Principal duties and responsibilities include:

  • Data collection: Carry out and lead field surveys when necessary, collect data on the abundance, composition and age structure of fish populations from designated waterbodies, collect data on the distribution, biology and ecology of fish species in designated waterbodies.
  • Data analysis: Collate and input data into project databases and present data in report format as required, data mining, conduct statistical analyses (descriptive and analytical) of data sets, including using relevant statistical software, manage fisheries datasets for the project, assure quality of data including editing and verification of consistency, create tables, charts and graphics with narrative text, interpret data, analyse and prepare reports.
  • Reporting: Maintain raw data and all other records in a clear concise format and compile and maintain all records in a manner compatible with GIS.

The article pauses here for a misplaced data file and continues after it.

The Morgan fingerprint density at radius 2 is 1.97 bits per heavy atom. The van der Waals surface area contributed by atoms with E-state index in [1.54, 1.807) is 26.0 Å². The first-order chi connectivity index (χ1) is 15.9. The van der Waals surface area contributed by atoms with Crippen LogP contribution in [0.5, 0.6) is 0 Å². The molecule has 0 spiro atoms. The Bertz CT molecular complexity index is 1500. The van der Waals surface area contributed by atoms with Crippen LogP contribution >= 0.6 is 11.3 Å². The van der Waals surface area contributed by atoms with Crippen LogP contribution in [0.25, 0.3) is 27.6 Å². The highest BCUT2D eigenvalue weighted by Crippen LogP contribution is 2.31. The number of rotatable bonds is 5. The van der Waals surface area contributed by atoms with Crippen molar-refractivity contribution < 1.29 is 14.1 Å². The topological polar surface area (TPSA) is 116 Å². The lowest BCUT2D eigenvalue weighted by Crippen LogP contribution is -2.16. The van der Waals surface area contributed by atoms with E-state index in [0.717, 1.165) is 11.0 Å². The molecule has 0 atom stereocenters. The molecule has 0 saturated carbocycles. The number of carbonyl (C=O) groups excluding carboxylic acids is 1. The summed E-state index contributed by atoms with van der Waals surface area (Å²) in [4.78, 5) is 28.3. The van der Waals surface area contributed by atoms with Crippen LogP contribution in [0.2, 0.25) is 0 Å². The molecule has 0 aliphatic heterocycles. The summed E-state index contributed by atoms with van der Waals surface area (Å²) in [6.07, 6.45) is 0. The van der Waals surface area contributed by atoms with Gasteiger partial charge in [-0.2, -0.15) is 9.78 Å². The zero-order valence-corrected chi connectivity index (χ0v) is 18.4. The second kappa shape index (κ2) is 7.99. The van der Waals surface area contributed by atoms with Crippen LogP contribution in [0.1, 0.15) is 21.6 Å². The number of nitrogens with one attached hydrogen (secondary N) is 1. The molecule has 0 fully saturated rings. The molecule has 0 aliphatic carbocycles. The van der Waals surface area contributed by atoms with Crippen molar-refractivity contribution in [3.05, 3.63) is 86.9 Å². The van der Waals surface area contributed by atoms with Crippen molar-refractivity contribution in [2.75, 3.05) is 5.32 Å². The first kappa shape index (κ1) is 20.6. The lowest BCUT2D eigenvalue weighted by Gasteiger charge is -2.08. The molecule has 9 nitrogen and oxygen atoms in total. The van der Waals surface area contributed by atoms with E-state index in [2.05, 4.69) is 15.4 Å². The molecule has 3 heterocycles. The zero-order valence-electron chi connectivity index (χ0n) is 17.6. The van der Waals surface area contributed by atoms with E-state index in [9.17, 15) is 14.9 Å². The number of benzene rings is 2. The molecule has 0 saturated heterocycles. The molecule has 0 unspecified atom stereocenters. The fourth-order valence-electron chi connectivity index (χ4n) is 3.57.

• Other duties: Liaise with the project team and stakeholders and attend/contribute to information meetings as required, liaise with other IFI staff working on related projects as required.

Requirements for this position include a relevant diploma or degree or equivalent, and a full driving licence valid in the State. Salary is at the first point of the technician scale (as at 1 January 2016): €32,231 to €51,717 (including 1 LSI).

Fisheries Assistant